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It would be interesting to greenfield design transportation.

Cars are very well executed machines, but I've always wondered what alternatives could happen if there wasn't the weight of backwards compatibility.

Re: backwards compatibility - Kevin Kelly writes in _What Technology Wants_[0] that Romans impacted the space shuttle - Roman roads were the model for most European roads, and were themselves based on the width of two horses walking next to each other, per "lane" (main use case of the time). Europeans brought this notion of roads with them to the US and built similar roads. Early cars had to fit on these roads, and early car roads were built on top of these horse roads. Eventually, when the space shuttle was designed, shipping its parts from factories across the company (on roads) had to be factored in. Therefore there were size/shape constraints on the shuttle that have their origins in Roman horse drawn carts.

(I'm recalling from memory, Kelly's explanation was probably better. Not something I've researched beyond finding that anecdote interesting.)

0. https://www.amazon.com/What-Technology-Wants-Kevin-Kelly/dp/...

Space Shuttle parts manufacturing was distributed around the country for political reasons to ensure continued support from Congress. It would have been safer and cheaper to manufacture all of the large components close to the launch site, or at least at sites reachable by barges. The Challenger disaster was caused by a booster o-ring failure but there was no technical need to build the boosters in pieces joined by O-rings; they could have been assembled as a single large unit.

This has been attempted in a few places. Curitiba, Brazil comes to mind.

If by "greenfield" you mean "eliminate all roads", then I think you'll find yourself adding them back in at some point. I've been involved in a few of those design brainstorming sessions around urban transportation and every time it comes down to emergency services. If you need to get somebody across a city as fast as possible in a situation where seconds can mean the difference between life and death, then you need roads and cars.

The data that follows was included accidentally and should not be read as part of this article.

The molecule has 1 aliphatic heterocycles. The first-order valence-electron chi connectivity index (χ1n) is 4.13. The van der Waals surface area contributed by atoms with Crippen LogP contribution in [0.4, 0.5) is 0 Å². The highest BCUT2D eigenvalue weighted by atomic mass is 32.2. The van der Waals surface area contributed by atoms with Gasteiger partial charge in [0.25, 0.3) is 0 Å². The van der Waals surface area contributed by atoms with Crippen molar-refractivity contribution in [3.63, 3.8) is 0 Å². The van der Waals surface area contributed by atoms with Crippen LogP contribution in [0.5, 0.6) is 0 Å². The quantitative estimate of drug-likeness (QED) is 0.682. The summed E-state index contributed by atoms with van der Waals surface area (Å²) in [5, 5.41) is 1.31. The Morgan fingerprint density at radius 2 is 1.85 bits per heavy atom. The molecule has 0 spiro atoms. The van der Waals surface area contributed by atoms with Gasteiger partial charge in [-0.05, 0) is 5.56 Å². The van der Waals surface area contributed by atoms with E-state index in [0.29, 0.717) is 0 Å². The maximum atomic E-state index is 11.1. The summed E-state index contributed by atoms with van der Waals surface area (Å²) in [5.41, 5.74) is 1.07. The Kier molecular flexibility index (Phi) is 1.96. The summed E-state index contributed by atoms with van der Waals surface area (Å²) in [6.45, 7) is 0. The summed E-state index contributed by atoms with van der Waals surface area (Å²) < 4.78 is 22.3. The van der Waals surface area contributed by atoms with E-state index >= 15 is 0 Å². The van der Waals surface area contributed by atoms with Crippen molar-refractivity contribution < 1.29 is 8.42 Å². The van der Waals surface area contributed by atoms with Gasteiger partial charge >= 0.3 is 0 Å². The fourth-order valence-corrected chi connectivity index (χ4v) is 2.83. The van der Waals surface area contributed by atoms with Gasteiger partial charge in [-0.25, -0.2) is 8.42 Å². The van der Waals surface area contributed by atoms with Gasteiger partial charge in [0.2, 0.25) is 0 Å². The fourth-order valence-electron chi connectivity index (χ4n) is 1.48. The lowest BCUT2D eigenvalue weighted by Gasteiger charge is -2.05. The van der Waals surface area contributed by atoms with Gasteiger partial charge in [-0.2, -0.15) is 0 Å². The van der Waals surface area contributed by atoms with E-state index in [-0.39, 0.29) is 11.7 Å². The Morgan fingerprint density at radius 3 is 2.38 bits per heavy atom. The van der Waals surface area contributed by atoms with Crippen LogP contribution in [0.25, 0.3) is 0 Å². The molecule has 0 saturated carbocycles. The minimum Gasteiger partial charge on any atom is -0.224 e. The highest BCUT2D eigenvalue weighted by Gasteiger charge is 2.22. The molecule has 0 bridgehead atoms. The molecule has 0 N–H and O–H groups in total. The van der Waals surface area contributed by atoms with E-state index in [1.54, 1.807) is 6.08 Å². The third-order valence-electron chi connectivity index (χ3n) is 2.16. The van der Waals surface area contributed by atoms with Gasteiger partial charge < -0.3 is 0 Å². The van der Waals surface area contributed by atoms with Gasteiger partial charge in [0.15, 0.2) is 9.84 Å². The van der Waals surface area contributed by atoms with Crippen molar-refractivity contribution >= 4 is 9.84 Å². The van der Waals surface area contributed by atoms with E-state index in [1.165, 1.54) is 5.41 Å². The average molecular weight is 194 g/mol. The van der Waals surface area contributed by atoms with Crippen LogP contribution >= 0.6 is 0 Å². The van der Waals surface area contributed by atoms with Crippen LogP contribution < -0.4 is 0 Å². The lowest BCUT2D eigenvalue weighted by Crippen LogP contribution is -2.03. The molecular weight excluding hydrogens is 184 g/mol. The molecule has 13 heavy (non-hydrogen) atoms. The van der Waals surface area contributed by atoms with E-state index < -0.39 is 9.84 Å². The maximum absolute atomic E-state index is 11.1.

Not eliminate roads. If anything actively acknowledge their utility and work to specialize/classify them for discrete applications. Right now mopeds and 18-wheelers share the same space. Commuters and emergency vehicles. Bus stops overlap bike lanes. Professional commercial drivers share the road with barely trained drivers who passed a test.

A greenfield design would be something like this:

Make access/collector roads slower.

Personal vehicles smaller/lighter more like golf carts and e-bikes. Limited to 25mph. For use on neighborhood access and collector roads. The lower speeds and lighter weights allow these vehicles to shed a lot of complexity/cost. Licensing can remain easy, and insurance costs are reduced. Parking requirements are reduced.

Make arterials and highways larger/faster.

Service vehicles, freight and public transportation could be less constrained by lane sizes. Your 'bus' is now two lanes wide and can carry the smaller personal vehicles as cargo (like ferry service on land). The bus has fewer stops because it can expect passengers to travel further under their own power, rather than stop every block. Arterials/highways are for 'professional' uses. Freight, Emergency Services, Public transit. Licensing requirements are more strict etc...

Cars kill over a million people around the world every year. Well executed indeed.

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